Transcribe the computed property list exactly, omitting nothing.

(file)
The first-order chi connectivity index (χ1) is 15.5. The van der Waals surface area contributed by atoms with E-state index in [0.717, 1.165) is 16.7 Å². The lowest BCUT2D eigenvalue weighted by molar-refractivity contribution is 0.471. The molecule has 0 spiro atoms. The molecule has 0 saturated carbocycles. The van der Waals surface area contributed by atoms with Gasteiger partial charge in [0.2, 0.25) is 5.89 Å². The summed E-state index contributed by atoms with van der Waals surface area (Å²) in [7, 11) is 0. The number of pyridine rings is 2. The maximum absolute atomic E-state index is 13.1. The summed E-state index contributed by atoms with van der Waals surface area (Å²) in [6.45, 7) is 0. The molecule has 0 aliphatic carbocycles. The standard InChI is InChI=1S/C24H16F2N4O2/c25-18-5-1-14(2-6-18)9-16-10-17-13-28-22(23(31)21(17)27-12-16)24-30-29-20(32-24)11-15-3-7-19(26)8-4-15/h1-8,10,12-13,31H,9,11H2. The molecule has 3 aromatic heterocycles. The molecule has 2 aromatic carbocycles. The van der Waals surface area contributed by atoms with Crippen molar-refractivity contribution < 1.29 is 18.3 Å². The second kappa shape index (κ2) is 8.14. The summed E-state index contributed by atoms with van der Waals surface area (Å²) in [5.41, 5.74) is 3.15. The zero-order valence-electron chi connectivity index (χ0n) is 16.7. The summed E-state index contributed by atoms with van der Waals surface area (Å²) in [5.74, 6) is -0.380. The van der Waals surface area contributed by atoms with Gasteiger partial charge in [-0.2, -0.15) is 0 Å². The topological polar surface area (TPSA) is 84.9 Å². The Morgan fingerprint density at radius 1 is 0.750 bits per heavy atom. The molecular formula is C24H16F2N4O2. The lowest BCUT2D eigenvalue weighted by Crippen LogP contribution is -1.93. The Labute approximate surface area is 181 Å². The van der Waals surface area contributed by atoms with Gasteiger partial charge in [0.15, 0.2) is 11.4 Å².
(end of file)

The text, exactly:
The first-order chi connectivity index (χ1) is 15.5. The van der Waals surface area contributed by atoms with E-state index in [0.717, 1.165) is 16.7 Å². The lowest BCUT2D eigenvalue weighted by molar-refractivity contribution is 0.471. The molecule has 0 spiro atoms. The molecule has 0 saturated carbocycles. The van der Waals surface area contributed by atoms with Gasteiger partial charge in [0.2, 0.25) is 5.89 Å². The summed E-state index contributed by atoms with van der Waals surface area (Å²) in [7, 11) is 0. The number of pyridine rings is 2. The maximum absolute atomic E-state index is 13.1. The summed E-state index contributed by atoms with van der Waals surface area (Å²) in [6.45, 7) is 0. The molecule has 0 aliphatic carbocycles. The standard InChI is InChI=1S/C24H16F2N4O2/c25-18-5-1-14(2-6-18)9-16-10-17-13-28-22(23(31)21(17)27-12-16)24-30-29-20(32-24)11-15-3-7-19(26)8-4-15/h1-8,10,12-13,31H,9,11H2. The molecule has 3 aromatic heterocycles. The molecule has 2 aromatic carbocycles. The van der Waals surface area contributed by atoms with Crippen molar-refractivity contribution < 1.29 is 18.3 Å². The second kappa shape index (κ2) is 8.14. The summed E-state index contributed by atoms with van der Waals surface area (Å²) in [5.41, 5.74) is 3.15. The zero-order valence-electron chi connectivity index (χ0n) is 16.7. The summed E-state index contributed by atoms with van der Waals surface area (Å²) in [5.74, 6) is -0.380. The van der Waals surface area contributed by atoms with Gasteiger partial charge in [-0.2, -0.15) is 0 Å². The topological polar surface area (TPSA) is 84.9 Å². The Morgan fingerprint density at radius 1 is 0.750 bits per heavy atom. The molecular formula is C24H16F2N4O2. The lowest BCUT2D eigenvalue weighted by Crippen LogP contribution is -1.93. The Labute approximate surface area is 181 Å². The van der Waals surface area contributed by atoms with Gasteiger partial charge in [0.15, 0.2) is 11.4 Å².